Thursday, July 18, 2013

Simple Authentication for OAuth 2? What is the Right Approach?

Over a year ago, several people, including myself, raised concerns about using OAuth (RFC6749) for authentication. By this I mean, that application developers are using OAuth enabled service providers as a way to authenticate their users (using Google, Facebook, LinkedIn, Twitter, or another major provider). They do this because they want to eliminate friction by forcing customers to create yet-another-user-id-and-password. John Bradley blogged about the problem, as did Vittorio Bertocci. Vittorio pointed out that authentication using OAuth is possible – it is just that authentication isn't formalized; authentication happens as a side-effect of authorizing a client to access a resource.

I agree with Vittorio, to fix this a simple specification is needed where by a service provider's authorization server shares with the client application (the one that wants to authenticate users), the user login information it knows about the user such as:
  • Which user-id was authenticated?
  • When did they login?
  • How long is the login assertion good for?
  • A possible (preferably directed) URI for User profile information?
  • And, potentially to what assertion level were they authenticated? 
Many, including myself, suggested that the solution to the problem is to use OpenID Connect (OIDC).  OIDC solves the authentication standardization problem and further, it specifies a way to gain access to user profile information. In a sense, it turns an OAuth2 Service Provider into what we used to call an Identity Provider or IDP in many federation systems.

Despite these strong recommendations, I continue to see implementations and customer requests that require doing exactly what we warned was not standardized and not a good practice. Part of the complaint is that service providers have been slow to adopt except for a notable exceptions (namely Google). I also heard from last weeks CIS Nape conference that SFDC is planning to include OIDC in its platform.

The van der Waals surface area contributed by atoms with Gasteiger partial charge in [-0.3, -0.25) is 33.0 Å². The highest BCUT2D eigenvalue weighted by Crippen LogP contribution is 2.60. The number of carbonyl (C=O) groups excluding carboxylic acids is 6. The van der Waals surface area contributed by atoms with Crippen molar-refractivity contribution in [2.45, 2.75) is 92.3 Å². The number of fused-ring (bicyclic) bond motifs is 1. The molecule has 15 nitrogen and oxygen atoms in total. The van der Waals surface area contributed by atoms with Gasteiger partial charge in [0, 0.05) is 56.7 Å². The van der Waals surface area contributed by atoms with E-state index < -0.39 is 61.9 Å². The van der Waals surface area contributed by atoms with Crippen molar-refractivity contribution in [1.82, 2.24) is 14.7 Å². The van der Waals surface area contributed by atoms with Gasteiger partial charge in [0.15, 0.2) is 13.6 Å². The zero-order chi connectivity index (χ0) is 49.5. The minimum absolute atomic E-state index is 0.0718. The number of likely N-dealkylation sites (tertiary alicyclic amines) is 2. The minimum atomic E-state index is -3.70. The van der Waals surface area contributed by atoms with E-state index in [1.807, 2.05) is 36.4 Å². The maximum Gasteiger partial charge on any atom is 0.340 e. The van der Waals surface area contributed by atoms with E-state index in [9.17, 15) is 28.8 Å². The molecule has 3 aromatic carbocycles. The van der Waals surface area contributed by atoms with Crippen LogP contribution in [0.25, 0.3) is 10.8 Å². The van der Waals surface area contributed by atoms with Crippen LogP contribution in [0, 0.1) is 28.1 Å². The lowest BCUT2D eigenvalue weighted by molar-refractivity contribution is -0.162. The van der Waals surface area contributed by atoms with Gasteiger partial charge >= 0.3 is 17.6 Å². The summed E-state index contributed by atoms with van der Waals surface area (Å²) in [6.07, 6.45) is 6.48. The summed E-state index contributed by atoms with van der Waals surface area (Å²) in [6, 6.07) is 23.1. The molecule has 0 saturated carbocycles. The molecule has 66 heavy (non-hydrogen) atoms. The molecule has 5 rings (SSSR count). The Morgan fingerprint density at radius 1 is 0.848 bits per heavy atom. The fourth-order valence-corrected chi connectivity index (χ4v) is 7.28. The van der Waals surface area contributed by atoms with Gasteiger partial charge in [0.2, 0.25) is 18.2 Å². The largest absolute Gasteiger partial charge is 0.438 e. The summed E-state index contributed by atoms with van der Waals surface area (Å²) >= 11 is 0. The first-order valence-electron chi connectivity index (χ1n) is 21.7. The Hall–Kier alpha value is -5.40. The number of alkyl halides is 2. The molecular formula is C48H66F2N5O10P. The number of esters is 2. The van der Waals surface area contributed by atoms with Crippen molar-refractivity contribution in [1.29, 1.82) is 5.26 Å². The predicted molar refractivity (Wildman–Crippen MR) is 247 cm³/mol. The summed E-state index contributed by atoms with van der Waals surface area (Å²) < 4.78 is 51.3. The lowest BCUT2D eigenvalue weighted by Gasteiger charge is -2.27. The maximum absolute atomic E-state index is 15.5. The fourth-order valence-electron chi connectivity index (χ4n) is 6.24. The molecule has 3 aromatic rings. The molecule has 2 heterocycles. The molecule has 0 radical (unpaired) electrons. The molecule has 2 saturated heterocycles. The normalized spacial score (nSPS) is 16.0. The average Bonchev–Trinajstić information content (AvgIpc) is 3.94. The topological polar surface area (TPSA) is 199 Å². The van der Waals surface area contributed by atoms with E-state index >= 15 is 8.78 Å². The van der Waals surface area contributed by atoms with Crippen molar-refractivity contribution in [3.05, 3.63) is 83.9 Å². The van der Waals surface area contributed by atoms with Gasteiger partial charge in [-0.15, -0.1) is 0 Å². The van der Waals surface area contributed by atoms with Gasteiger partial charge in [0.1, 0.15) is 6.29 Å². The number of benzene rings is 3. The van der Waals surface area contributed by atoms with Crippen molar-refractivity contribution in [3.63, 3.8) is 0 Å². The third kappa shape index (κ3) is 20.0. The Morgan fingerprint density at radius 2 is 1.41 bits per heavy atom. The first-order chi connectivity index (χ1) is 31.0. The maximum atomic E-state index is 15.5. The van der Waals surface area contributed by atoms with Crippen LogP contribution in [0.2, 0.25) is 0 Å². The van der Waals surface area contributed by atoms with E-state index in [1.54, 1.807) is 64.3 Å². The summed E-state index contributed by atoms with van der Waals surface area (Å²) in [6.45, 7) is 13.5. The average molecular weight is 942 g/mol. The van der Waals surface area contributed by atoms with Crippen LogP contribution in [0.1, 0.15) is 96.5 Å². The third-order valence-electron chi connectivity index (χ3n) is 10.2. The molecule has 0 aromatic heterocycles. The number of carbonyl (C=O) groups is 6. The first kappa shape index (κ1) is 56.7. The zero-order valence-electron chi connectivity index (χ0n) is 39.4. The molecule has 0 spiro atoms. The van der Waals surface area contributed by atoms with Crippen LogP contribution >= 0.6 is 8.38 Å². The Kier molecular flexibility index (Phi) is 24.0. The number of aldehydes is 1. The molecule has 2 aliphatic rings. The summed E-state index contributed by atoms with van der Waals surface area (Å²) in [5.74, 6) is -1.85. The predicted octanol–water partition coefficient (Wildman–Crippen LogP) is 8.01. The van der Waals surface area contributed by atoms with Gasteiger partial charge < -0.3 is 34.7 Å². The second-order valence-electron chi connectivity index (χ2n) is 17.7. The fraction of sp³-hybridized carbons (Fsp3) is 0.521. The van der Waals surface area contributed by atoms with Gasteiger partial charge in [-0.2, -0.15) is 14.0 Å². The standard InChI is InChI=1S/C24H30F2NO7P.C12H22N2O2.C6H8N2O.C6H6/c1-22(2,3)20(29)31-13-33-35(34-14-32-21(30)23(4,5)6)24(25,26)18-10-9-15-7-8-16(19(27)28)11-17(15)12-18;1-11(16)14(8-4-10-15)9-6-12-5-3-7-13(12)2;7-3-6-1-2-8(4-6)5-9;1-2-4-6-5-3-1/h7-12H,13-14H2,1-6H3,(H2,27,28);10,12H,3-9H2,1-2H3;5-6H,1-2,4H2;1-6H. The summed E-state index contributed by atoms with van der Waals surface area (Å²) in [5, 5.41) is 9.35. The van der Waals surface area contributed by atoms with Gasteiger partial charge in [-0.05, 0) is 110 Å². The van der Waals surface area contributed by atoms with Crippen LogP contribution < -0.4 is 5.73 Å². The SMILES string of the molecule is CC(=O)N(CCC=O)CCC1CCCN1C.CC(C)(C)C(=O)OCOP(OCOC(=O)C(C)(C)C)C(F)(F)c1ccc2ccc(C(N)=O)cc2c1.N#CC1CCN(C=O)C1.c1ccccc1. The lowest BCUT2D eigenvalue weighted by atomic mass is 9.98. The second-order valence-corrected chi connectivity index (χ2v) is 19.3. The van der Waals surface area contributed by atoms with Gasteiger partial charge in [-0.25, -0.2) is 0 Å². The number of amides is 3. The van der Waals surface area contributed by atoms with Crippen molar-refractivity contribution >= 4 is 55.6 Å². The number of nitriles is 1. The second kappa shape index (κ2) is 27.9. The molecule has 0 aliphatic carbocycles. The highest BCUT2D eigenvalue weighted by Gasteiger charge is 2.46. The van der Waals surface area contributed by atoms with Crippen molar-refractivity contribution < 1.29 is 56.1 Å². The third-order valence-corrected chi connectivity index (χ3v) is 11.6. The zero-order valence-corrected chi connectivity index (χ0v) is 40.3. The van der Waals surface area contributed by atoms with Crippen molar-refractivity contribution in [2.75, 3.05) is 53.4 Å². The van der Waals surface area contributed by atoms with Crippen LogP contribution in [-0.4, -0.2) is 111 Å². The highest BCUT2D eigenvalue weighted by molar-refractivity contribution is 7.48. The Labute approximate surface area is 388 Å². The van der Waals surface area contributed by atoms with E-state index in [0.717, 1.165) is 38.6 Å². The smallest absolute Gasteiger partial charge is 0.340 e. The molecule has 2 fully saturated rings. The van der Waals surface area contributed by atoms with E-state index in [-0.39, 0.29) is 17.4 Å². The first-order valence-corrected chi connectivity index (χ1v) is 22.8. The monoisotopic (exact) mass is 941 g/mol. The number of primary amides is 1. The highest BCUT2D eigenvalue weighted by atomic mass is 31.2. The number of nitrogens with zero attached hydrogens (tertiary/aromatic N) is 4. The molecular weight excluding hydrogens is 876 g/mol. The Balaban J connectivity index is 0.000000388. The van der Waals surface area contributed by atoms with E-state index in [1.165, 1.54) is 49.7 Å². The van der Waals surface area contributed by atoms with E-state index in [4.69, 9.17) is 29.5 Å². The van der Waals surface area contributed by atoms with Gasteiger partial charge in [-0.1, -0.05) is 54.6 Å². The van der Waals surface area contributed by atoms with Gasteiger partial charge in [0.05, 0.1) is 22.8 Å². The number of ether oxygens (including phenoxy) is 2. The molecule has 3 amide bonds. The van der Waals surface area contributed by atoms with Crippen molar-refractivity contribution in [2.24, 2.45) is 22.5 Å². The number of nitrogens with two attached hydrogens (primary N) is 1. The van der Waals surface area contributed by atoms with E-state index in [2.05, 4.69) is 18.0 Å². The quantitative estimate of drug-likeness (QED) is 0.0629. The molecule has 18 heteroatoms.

I have asked many of the OIDF membership about this, and they claim there is a minimum profile. Yet, the "minimum" profile exists for the clients, not for the service providers. In a conversation only yesterday with Brian Campbell of PingIdentity (some tweets removed for clarity), we quickly got to the crux of the issue:
Brian went on to point out some other important concerns, such as will another spec cause more confusion than it prevents. He is right.

So, while it is possible for OIDC to do authentication only, it wasn't intended for this purpose. Further, OIDC requires that the scope parameter which is intended to refer to the resource being requested, is compounded with an additional parameter "openid".

OIDC has many features, including discovery, that are incredibly useful.  Loosely speaking it turns OAuth2 Service Providers into the older federation Identity Provider model. It imagines an ecosystem of OIDC providers where profile information can be obtained in a standard way. Yet, many client developers aren't interested in user profile attributes – they just want to eliminate the need for users to create yet another user-id and password. They just want the login session information and the ability to force re-authentication.

From the service provider's (e.g. the social networks) perspective, there are also concerns. They know that client application developers are using OAuth2 to leverage their authentication services. Yet, their business priorities aren't such that the service providers want to consider becoming a standard compliant provider of user profile information. What service providers would like is a way to support standardized authentication, without standardizing their own RESTful profile APIs or adding another API. Implementing the OIDC Profile API may be in their future, but they aren't ready to commit today.

One of the problems we have in the standards industry is we tend to want mark the number of "implementations" as a sign of success. We tend to ignore those who are not implementing or are not putting implementations into production. These silent participants often do not voice their concerns.

It's with these concerns, that I am writing a proposal to respond to the authenticate only need. The plan is to make it short and easy to implement. I plan to submit it when the next IETF submission window opens on July 29. Yet I hesitate to submit it. Should it go to the IETF?  After, all, that is where the security concern lies. Or is it something the OIDC designers should look at?  I'd like to open some discussion on this. What should be done about supporting authentication directly within OAuth2 as described above? Where should that work be take place?

If anyone is interested, please make a comment or send me an email. I'd like to get your input, concerns, and support.

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